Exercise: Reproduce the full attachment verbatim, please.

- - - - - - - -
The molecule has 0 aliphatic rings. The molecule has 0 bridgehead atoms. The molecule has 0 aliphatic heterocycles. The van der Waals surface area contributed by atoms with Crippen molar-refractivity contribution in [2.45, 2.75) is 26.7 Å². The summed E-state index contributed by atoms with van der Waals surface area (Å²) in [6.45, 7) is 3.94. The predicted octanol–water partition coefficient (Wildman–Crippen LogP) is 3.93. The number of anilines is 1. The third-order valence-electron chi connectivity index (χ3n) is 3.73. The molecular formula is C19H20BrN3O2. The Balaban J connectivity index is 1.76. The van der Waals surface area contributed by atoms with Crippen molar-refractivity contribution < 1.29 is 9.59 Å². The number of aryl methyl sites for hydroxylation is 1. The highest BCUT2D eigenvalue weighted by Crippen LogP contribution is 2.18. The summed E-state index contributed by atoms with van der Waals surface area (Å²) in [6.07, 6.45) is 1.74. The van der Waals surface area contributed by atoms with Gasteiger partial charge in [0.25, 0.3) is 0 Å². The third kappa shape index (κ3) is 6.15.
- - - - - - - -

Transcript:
The molecule has 0 aliphatic rings. The molecule has 0 bridgehead atoms. The molecule has 0 aliphatic heterocycles. The van der Waals surface area contributed by atoms with Crippen molar-refractivity contribution in [2.45, 2.75) is 26.7 Å². The summed E-state index contributed by atoms with van der Waals surface area (Å²) in [6.45, 7) is 3.94. The predicted octanol–water partition coefficient (Wildman–Crippen LogP) is 3.93. The number of anilines is 1. The third-order valence-electron chi connectivity index (χ3n) is 3.73. The molecular formula is C19H20BrN3O2. The Balaban J connectivity index is 1.76. The van der Waals surface area contributed by atoms with Crippen molar-refractivity contribution < 1.29 is 9.59 Å². The number of aryl methyl sites for hydroxylation is 1. The highest BCUT2D eigenvalue weighted by Crippen LogP contribution is 2.18. The summed E-state index contributed by atoms with van der Waals surface area (Å²) in [6.07, 6.45) is 1.74. The van der Waals surface area contributed by atoms with Gasteiger partial charge in [0.25, 0.3) is 0 Å². The third kappa shape index (κ3) is 6.15.